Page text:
# MODELS OF OPERATIONS RESEARCH – Notes for B.com/ BBA students

## MODELS OF OPERATIONS RESEARCH

Most operations research studies involve the construction of a mathematical model. The models of Operations research is a collection of logical and mathematical relationships that represents aspects of the situation under study. Models describe important relationships between variables; include an objective function with which alternative solutions are evaluated, and constraints that restrict solutions to feasible values.

A model is always an abstraction that is of necessarily simpler than the real situation. Elements that are irrelevant or unimportant to the problem are to be ignored; hopefully leaving sufficient detail so that the solution obtained with the model has value with regard to the original problem.

Models must be both tractable, capable of being solved, and valid, representative of the original situation. These dual goals are often contradictory and are not always attainable. It is generally true that the most powerful solution methods can be applied to the simplest, or most abstract, model.

## VARIOUS MODELS OF OPERATIONS RESEARCH

The following are the various models of Operations Research:

1.ANALYTICAL MODELS

An analytical model is quantitative in nature, and used to answer a specific question or make a specific design decision. Different analytical models are used to address different aspects of the system, such as its performance, reliability, or mass properties.

Analytical models must be expressed with sufficient precision that they can be formally analyzed, which is typically by a computer.

Analytical models can be further classified as:

• Static Analytical Model
• Dynamic Analytical Model

static model represents the properties of a system that are independent of time, or true for any point in time. The properties being analyzed may have deterministic values, or may include probability distributions on their values.

dynamic model is an analytical model that represents the time-varying state of the system, such as its acceleration, velocity, and position as a function of time.

The selection of a dynamic model versus a static model depends on the type of question that is being answered.

2. SIMULATION MODELS

Simulation models aim to replicate the workings and logic of a real system by using statistical descriptions of the activities involved.

A simulation model has ‘entities’ (e.g. machines, materials, people, etc.) and ‘activities’ (e.g. processing, transporting, etc.). It also has a description of the logic governing each activity. For example, a processing activity can only start when a certain quantity of working material is available, a person to run the machine and an empty conveyor to take away the product. Once an activity has started, a time to completion is calculated, often using a sample from a statistical distribution.

The model is started and continues to run over time, obeying the logical rules that have been set up. Results are then extracted concerning delays, etc.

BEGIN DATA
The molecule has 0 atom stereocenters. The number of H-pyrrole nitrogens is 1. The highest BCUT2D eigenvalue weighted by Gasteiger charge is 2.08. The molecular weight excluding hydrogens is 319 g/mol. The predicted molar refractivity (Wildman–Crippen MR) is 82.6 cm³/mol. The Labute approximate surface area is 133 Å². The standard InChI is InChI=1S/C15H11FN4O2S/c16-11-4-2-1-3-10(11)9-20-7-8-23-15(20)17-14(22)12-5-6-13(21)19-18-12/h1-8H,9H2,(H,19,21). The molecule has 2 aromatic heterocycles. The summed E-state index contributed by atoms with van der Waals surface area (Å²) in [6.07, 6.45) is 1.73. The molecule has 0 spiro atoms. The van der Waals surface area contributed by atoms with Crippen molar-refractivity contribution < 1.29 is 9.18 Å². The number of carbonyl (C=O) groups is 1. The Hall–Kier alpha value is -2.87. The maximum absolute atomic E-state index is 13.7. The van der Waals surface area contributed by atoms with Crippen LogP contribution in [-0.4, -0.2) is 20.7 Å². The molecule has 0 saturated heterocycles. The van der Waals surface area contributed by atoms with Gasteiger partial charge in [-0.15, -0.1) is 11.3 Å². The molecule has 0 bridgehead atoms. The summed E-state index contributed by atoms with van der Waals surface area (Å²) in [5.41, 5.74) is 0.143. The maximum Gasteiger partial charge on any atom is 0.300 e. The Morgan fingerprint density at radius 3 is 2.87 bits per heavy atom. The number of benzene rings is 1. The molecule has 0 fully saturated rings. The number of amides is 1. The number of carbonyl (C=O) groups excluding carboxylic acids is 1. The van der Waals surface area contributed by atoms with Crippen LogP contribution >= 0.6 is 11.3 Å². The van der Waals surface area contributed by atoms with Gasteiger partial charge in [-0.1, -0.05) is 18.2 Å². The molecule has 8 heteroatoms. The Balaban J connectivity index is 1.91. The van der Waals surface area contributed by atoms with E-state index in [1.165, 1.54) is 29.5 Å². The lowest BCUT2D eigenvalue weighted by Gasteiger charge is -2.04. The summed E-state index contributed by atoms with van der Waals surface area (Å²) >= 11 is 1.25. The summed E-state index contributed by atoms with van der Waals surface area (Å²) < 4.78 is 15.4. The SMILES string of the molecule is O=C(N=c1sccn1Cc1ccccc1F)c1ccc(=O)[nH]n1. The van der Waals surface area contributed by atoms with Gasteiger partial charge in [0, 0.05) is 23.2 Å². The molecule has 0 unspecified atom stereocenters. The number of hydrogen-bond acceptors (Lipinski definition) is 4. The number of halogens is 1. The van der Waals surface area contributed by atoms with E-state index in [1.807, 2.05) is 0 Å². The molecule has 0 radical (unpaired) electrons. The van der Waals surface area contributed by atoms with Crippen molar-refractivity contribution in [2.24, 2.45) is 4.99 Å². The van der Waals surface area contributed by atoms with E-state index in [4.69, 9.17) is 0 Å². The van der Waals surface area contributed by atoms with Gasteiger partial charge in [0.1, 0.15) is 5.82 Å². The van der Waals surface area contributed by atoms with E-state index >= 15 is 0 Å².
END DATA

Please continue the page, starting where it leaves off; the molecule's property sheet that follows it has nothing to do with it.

It is clear that simulation models can replicate a complex production system. They can be used to indicate the level of shared resources needed by the operation (e.g. forklift trucks or operators), the speed of lines, sizes of vessels or storage tanks, etc.

3. ANALOG MODELS

Analog models represent the physiological process using elements that are, to some degree, analogous to those in the actual process. Good analog models can represent the system at a lower level, and in greater detail, than systems models, but not all analog models offer such detail. Analog models provide better representation of secondary features such as energy use, which is usually similar between analog elements and the actual components they represent.

4. SYMBOLIC MODELS

Symbolic Models also known as Mathematical Models are those which employ a set of symbols (i.e. letters numbers etc.) and functions to represent the decision variables and their relationships to describe the behavior or the system the symbols used generally mathematical or logical in character. They are by far the most widely employed in an O.R. study because of the great deal of complexity associated with an organization. A symbolic or mathematical model consists of a set of equations which define and specify the relationship and interactions among various elements of decision problem under study. The solution of the problem is then obtained by applying well-developed mathematical techniques to the model. The features of symbolic models are as follows:

• It contains a set of representations (or symbols) of something.
• It processes and manipulates those representations based on a set of rules programmed into the model.
• The rules operate on the representations according to their ‘shape’ or syntax, not according to what they represent (their semantics).

5. ICONIC MODELS

Iconic model is also known as Physical Model. Iconic model is a physical representation of some item either in an idealized form or on a different scale i.e. a representation is an iconic model to the extent that its properties are the same as possessed by what it represents. A photograph, cyclograph, a blueprint and a painting are iconic models of persons or objects. The toy aero plane is an iconic model of a real aero plane. Commonly an iconic model represents a static event.